Raiders owner Mark Davis and his new head coach Jon Gruden are the Dumb and Dumber of the NFL. They have the haircuts, and according to many fantasy analysts that I respect, they've earned the role for their off-season acquisitions:
- Signing 32-year-old Jordy Nelson.
- Acquiring twice-suspended Doug Martin to back up 31-year-old Marshawn Lynch.
- Trading for twice-suspended Martavis Bryant.
- Giving up a 7th-round pick for Jets quarterback Christian Hackenberg.
- Cutting top punter Marquette King.
A short history of Gruden's personnel decisions
It's a convenient snap-take to examine Gruden's off-season moves and conclude that he's woefully behind the curve of the NFL. A deeper look into Gruden's coaching career reveals a pattern of successful behavior.
Like Bill Parcells, Bill Belichick, and several other successful NFL head coaches, Gruden has his guys — core players who create and enforce a team culture. If core players don't fit the culture, coaches like Gruden will get rid of them early in his tenure and often with great consternation to fans and media.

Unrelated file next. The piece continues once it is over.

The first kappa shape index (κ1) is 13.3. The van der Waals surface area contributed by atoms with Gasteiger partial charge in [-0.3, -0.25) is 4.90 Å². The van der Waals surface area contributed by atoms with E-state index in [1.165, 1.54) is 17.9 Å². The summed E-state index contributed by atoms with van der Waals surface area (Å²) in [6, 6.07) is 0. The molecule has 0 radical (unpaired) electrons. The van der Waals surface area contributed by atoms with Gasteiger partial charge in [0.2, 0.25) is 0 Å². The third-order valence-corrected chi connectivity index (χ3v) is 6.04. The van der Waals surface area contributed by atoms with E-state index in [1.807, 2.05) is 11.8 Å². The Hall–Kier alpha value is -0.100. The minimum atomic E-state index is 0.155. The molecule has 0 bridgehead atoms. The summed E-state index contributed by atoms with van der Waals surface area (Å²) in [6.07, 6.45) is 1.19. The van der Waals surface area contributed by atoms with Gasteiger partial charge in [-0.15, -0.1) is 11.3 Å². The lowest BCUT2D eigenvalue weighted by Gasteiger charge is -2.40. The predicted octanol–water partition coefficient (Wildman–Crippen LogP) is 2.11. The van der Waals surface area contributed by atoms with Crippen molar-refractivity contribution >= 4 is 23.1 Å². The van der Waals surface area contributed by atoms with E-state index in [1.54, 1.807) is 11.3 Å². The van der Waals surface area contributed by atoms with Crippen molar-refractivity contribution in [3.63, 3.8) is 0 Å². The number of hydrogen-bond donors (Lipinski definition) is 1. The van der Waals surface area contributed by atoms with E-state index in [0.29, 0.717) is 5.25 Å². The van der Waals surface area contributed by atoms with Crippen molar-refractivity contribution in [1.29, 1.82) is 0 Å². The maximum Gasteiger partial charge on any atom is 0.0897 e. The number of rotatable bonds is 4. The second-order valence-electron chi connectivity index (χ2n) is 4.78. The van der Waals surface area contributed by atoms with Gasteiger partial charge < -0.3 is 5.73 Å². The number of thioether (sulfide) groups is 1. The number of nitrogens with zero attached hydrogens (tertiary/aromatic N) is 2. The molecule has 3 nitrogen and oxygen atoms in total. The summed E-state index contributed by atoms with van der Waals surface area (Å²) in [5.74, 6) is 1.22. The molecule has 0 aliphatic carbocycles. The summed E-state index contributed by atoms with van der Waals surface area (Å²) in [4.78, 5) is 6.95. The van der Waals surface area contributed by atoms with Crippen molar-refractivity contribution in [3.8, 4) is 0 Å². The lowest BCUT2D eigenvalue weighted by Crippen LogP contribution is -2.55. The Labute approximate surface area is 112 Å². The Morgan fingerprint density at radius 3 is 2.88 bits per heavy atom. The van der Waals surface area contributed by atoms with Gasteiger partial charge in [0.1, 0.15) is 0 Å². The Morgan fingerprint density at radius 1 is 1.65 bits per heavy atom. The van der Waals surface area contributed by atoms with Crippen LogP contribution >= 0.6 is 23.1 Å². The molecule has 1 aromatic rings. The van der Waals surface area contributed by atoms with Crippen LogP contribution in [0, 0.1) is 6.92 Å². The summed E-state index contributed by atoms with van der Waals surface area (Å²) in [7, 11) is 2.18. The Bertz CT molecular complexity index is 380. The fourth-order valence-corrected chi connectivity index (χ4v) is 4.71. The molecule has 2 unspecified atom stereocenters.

The greatest responsibility of a head coach is managing the team. Some take on more everyday responsibility with play calls and game plans, but the most successful head coaches understand that effective management requires a balance of creation, education, implementation, delegation, follow-up, feedback, discipline, and inspiration.
Acquiring qualified people who fit the culture and can lead others within the scope of their responsibilities is an essential part of strong team-building in any environment. For an NFL team, this support staff includes assistant coaches, trainers, and veteran players — even those who don't make on-field contributions but possess the skills and experience to help teammates grow.
The West Coast Offense places a lot of demands on a quarterback and his receivers, including the play verbiage and adjustments. The most productive offenses often make the best adjustments to the opposition. As dominant an athlete Randy Moss was in the NFL, his game intelligence was prized just as much.